PEST Analysis

Tools | By Duncan Haughey | Read time minutes

PEST on a blackboard with coloured sticky notes and white chalk handwriting

PEST Analysis was first introduced as ETPS by Harvard professor Francis J. Aguilar in the 1967 publication "Scanning the Business Environment." Aguilar presented the economic, technical, political, and social factors as significant influences on the business environment. Later, academics reordered the letters to create the acronym used today.

PEST is a strategic planning tool used to evaluate the impact of political, economic, social, and technological factors on a project. It involves an organisation considering the external environment before starting a project.

The PEST analysis is an essential part of the project planning process:

  • Political factors include tax policy, employment laws, environmental regulation, trade restrictions, tariffs, and political stability.
  • Economic factors are economic growth, interest rates, exchange rates and inflation rate.
  • Social factors look at the cultural aspects and include health consciousness, population growth rate, age distribution, career attitudes and emphasis on safety.
  • Technological factors look at elements such as R&D activity, automation, technology incentives and the rate of technological change.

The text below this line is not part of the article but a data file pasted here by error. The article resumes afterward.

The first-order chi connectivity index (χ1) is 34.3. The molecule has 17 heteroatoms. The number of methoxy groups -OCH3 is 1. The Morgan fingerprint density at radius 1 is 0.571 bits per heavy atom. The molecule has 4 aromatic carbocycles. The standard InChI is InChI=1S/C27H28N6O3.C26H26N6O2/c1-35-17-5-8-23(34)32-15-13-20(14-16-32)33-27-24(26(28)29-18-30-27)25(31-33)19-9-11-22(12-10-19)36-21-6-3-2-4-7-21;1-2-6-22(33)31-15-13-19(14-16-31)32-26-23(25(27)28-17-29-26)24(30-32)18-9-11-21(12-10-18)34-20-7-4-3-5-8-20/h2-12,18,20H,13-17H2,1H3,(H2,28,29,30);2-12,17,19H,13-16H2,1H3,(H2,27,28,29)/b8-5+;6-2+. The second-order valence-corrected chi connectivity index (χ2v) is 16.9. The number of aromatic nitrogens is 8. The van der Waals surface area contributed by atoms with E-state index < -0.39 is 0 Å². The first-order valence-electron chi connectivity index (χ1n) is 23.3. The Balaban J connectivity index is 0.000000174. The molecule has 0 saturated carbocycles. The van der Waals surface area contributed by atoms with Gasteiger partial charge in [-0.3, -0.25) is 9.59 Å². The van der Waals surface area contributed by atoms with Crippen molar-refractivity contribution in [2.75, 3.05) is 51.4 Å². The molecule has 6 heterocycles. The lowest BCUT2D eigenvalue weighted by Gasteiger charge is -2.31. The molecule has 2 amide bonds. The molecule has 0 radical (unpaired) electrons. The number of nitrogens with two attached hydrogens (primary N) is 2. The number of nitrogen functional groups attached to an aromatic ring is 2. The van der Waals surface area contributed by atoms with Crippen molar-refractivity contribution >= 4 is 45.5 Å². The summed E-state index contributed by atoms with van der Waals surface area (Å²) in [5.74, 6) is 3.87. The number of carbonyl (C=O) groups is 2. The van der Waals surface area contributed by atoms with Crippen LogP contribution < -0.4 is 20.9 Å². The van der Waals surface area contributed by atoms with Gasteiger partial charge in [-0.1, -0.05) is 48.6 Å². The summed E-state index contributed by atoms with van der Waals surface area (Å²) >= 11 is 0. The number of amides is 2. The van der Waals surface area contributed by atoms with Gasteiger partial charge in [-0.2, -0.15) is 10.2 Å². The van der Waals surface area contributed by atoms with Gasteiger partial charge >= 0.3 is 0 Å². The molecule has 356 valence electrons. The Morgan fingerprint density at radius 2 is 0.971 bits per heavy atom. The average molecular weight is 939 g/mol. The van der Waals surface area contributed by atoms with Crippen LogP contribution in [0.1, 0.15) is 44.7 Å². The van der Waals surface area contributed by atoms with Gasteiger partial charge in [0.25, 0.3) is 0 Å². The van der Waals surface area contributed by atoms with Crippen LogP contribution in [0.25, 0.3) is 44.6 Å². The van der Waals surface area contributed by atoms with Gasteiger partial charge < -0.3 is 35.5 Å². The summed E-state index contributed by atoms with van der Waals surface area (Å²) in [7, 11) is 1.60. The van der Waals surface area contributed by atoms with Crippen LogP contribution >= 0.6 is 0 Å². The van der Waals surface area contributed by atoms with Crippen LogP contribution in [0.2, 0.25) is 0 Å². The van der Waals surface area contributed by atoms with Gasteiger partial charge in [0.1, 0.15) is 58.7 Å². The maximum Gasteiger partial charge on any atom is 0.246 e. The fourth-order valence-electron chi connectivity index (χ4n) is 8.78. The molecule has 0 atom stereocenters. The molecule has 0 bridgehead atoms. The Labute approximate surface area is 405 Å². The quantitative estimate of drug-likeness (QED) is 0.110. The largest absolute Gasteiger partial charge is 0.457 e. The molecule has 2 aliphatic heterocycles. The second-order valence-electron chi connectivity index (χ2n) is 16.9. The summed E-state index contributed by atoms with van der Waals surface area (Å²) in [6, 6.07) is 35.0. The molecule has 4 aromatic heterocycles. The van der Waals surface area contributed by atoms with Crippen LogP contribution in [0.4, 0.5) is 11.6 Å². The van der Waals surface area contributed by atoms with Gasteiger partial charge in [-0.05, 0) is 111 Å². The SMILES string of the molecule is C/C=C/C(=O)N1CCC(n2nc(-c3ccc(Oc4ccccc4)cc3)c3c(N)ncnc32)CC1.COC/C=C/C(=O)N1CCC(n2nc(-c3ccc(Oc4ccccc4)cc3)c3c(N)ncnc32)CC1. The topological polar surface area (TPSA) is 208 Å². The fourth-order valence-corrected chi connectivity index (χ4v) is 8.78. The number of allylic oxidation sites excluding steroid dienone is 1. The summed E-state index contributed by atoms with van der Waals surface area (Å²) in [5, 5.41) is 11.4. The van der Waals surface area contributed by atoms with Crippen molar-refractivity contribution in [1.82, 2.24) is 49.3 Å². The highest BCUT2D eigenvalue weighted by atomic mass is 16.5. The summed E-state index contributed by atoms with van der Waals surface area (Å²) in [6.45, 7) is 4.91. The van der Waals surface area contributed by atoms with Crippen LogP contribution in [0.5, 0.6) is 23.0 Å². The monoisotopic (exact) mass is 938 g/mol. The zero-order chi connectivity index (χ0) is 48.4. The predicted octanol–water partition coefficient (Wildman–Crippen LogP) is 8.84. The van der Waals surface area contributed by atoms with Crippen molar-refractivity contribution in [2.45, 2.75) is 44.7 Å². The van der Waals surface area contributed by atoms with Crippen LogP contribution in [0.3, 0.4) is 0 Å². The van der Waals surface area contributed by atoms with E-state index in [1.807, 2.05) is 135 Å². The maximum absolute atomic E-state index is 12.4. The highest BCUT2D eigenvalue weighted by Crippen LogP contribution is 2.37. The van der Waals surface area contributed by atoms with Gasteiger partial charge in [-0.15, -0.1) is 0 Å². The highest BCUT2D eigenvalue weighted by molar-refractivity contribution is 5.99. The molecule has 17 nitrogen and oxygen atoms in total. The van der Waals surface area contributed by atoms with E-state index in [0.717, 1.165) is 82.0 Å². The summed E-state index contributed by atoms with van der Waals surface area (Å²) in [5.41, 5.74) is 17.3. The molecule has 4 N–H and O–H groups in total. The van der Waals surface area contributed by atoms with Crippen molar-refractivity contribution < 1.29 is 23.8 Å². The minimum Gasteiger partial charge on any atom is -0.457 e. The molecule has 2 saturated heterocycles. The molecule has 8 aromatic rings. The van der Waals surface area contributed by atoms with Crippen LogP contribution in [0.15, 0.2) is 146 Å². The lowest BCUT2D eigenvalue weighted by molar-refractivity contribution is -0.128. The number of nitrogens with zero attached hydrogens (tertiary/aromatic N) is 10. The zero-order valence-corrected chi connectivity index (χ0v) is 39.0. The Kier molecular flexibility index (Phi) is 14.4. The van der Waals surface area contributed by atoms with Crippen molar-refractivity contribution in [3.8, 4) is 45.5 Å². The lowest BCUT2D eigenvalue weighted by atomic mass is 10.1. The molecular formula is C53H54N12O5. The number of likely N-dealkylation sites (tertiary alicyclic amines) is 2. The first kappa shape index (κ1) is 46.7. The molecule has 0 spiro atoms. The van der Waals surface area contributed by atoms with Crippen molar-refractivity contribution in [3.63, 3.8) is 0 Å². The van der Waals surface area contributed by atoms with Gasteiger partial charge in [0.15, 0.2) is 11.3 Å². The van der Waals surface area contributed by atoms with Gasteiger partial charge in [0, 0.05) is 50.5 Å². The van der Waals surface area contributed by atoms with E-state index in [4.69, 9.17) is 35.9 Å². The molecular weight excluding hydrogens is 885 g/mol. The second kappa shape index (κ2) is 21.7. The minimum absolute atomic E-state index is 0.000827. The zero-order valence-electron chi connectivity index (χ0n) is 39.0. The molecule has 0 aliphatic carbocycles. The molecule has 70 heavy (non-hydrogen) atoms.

Use the following grid to record each factor:

State Project Objective:
Political stabilityState of the economy
Tax lawInterest rates
Employment lawExchange rates
Trade restrictions and tariffsInflation rate
Environmental regulationsTaxation
Role of men and women in societyRate of technological change
Division of wealth in societyAutomation
Health and SafetyInnovation
The population growth rateRecent technological developments

Advantages of PEST

  • A straightforward tool and only costs time to carry out.
  • It provides an understanding of the wider business environment.
  • It encourages the development of strategic thinking.
  • May raise awareness of threats to a project.
  • It can help an organisation to anticipate future difficulties and take action to avoid or minimise their effect.
  • It can help an organisation to identify and exploit opportunities.

Disadvantages of PEST

  • Usually, a simple list and not critically presented.
  • The rapid pace of change in society makes it increasingly difficult to anticipate developments that may affect an organisation in the future.
  • Collecting large amounts of information may make it difficult to see the wood for the trees and lead to paralysis by analysis.
  • Basing the analysis on assumptions that may prove to be unfounded.
  • PEST analysis covers the external environment, and the results need to consider other factors, such as the organisation itself and the industry in which it is working.

A popular variation used in the UK is PESTLE, where we add legal and environmental to PEST.

Practitioners often use PEST analysis in conjunction with SWOT analysis, which stands for strengths, weaknesses, opportunities, and threats.

Recommended read: SWOT Analysis by Duncan Haughey.


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